The Q3 2023 Shipping Market Overview & Outlook from BIMCO has been released which features an analysis of the tanker shipping market regarding supply and demand.
IMCO’s chief shipping analyst, Niels Rasmussen finds in his report that record oil demand amplifies market strength.
We forecast that the crude tanker market will see cargo volume growth of between 2.0% and 3.0% in 2023 and between 3.5% and 4.5% in 2024. As average sailing distances are increasing, we estimate tonne miles growth of between 5.0% and 6.0% in 2023, and between 5.5% and 6.5% in 2024.
… stated Niels Rasmussen, chief analyst at BIMCO
Despite some recent signs of slowing economic activity, China has, as expected, still been the driver of increasing global oil demand. This is due not least to an increase in travel and thus demand for jet fuel. The US Energy Information Administration (EIA) expects that China will account for more than half of the 3.4 million barrels per day (mbpd) increase in global consumption between 2024 and 2022. Global consumption is forecast to hit new record highs of 101.2 mbpd and 102.8 mbpd in 2023 and 2024 respectively.
Along with the higher prices, this imbalance is expected to lead to further draws on inventories which in turn will cause a reduction in crude oil shipments. The imbalance could also create a need to rebuild inventories once the market is again in balance, thus generating increased shipping demand.
The crude tanker fleet is expected to grow by 2.0% and 0.4% in 2023 and 2024 respectively. Contracting of crude tankers has remained subdued and the order book remains low at only 3.7% of the size of the trading fleet. New ship deliveries will therefore remain low for the coming period. However, no crude tankers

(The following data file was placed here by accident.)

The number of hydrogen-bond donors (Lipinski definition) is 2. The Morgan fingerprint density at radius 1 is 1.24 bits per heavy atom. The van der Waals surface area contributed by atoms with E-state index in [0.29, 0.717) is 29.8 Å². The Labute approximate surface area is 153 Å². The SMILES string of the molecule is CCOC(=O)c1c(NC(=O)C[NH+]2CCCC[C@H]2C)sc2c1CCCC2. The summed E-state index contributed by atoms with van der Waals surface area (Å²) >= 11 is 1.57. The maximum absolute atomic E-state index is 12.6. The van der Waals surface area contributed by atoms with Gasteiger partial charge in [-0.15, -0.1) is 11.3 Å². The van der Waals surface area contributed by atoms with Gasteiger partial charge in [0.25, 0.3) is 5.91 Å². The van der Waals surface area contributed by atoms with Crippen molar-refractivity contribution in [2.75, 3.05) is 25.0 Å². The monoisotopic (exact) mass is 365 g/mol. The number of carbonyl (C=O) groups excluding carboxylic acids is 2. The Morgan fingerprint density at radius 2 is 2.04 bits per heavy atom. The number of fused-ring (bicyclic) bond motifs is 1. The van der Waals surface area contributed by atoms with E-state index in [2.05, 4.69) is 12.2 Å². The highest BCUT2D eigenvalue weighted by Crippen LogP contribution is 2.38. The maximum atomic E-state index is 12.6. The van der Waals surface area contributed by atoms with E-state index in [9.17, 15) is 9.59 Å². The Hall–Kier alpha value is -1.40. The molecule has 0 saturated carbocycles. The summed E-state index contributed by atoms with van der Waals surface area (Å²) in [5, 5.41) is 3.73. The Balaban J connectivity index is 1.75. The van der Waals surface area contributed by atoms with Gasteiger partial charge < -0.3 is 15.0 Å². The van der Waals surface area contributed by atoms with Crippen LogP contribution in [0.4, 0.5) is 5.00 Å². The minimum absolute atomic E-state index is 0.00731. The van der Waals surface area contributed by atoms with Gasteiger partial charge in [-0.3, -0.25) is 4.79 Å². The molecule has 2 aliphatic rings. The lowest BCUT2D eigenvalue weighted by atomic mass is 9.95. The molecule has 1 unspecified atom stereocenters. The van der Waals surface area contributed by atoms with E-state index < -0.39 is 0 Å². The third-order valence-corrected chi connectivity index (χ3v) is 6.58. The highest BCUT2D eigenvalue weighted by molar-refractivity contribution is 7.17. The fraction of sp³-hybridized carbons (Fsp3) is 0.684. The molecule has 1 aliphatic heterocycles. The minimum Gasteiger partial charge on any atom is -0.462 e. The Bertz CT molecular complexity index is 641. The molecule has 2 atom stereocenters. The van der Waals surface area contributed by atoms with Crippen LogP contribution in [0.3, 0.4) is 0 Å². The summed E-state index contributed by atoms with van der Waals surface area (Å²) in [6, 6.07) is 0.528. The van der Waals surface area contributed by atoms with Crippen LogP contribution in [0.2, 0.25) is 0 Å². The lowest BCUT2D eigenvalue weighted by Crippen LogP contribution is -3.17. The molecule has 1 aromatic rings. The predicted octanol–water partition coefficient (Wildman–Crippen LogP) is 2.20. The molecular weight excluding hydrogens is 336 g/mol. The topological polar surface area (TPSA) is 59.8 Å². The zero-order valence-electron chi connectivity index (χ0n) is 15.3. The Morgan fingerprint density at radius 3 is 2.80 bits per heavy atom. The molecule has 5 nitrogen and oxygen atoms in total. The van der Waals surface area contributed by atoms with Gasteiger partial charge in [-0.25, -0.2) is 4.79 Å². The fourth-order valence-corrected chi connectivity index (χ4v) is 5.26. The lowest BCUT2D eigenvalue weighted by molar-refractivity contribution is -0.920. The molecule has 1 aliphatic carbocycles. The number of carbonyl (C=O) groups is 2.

have yet been recycled in 2023 and BIMCO expect recycling to remain low for the rest of the year as well as during 2024.
We now forecast the product tanker fleet to grow by 2.2% in 2023 and 1.3% in 2024, an increase over our previous forecast.
..stated Niels Rasmussen.
The Baltic Clean Tanker Index (BCTI) has year to ate 2023 fallen 28% compared to the same period last year whereas the Baltic Dirty Tanker Index is down 9%. However, both indices remain higher than the ten year average.
Time charter rates have fallen from the highs achieved in late 2022. Yet they remain significantly ahead of what was achieved during the first seven months of 2022. Despite this, second hand ship prices have continued to increase, confirming both the strength of the market and expectations of future strength.
Supply growth is expected to be limited in 2024, while cargo volumes and tonne miles are forecast to continue to grow.
We therefore continue to believe that market conditions will improve although production cuts may limit recovery during the rest of 2023. Risks to our forecast naturally remain and in particular, the strength of Chinese demand is key.